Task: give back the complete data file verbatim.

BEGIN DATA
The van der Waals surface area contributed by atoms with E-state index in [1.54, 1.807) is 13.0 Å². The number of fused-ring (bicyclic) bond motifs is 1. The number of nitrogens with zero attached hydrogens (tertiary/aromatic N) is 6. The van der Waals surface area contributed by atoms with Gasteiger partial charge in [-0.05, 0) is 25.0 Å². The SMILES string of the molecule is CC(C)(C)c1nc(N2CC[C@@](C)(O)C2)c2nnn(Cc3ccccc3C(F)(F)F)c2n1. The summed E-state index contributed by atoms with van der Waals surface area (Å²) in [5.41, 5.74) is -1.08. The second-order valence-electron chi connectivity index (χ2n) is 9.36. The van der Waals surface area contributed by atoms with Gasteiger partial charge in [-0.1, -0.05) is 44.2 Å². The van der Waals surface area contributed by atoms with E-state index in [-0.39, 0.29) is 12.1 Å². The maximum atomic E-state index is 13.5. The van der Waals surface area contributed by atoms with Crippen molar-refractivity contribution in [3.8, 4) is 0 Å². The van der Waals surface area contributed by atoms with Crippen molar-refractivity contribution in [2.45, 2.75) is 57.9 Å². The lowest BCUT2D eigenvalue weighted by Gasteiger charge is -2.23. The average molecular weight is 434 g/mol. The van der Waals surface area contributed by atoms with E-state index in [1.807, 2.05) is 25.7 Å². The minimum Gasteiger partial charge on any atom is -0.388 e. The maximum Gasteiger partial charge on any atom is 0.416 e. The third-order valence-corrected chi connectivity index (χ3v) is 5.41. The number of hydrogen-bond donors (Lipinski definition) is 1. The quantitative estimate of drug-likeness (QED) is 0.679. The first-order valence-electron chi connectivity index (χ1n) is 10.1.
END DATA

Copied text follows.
The van der Waals surface area contributed by atoms with E-state index in [1.54, 1.807) is 13.0 Å². The number of fused-ring (bicyclic) bond motifs is 1. The number of nitrogens with zero attached hydrogens (tertiary/aromatic N) is 6. The van der Waals surface area contributed by atoms with Gasteiger partial charge in [-0.05, 0) is 25.0 Å². The SMILES string of the molecule is CC(C)(C)c1nc(N2CC[C@@](C)(O)C2)c2nnn(Cc3ccccc3C(F)(F)F)c2n1. The summed E-state index contributed by atoms with van der Waals surface area (Å²) in [5.41, 5.74) is -1.08. The second-order valence-electron chi connectivity index (χ2n) is 9.36. The van der Waals surface area contributed by atoms with Gasteiger partial charge in [-0.1, -0.05) is 44.2 Å². The van der Waals surface area contributed by atoms with E-state index in [-0.39, 0.29) is 12.1 Å². The maximum atomic E-state index is 13.5. The van der Waals surface area contributed by atoms with Crippen molar-refractivity contribution in [3.8, 4) is 0 Å². The van der Waals surface area contributed by atoms with Crippen molar-refractivity contribution in [2.45, 2.75) is 57.9 Å². The lowest BCUT2D eigenvalue weighted by Gasteiger charge is -2.23. The average molecular weight is 434 g/mol. The van der Waals surface area contributed by atoms with E-state index in [1.807, 2.05) is 25.7 Å². The minimum Gasteiger partial charge on any atom is -0.388 e. The maximum Gasteiger partial charge on any atom is 0.416 e. The third-order valence-corrected chi connectivity index (χ3v) is 5.41. The number of hydrogen-bond donors (Lipinski definition) is 1. The quantitative estimate of drug-likeness (QED) is 0.679. The first-order valence-electron chi connectivity index (χ1n) is 10.1.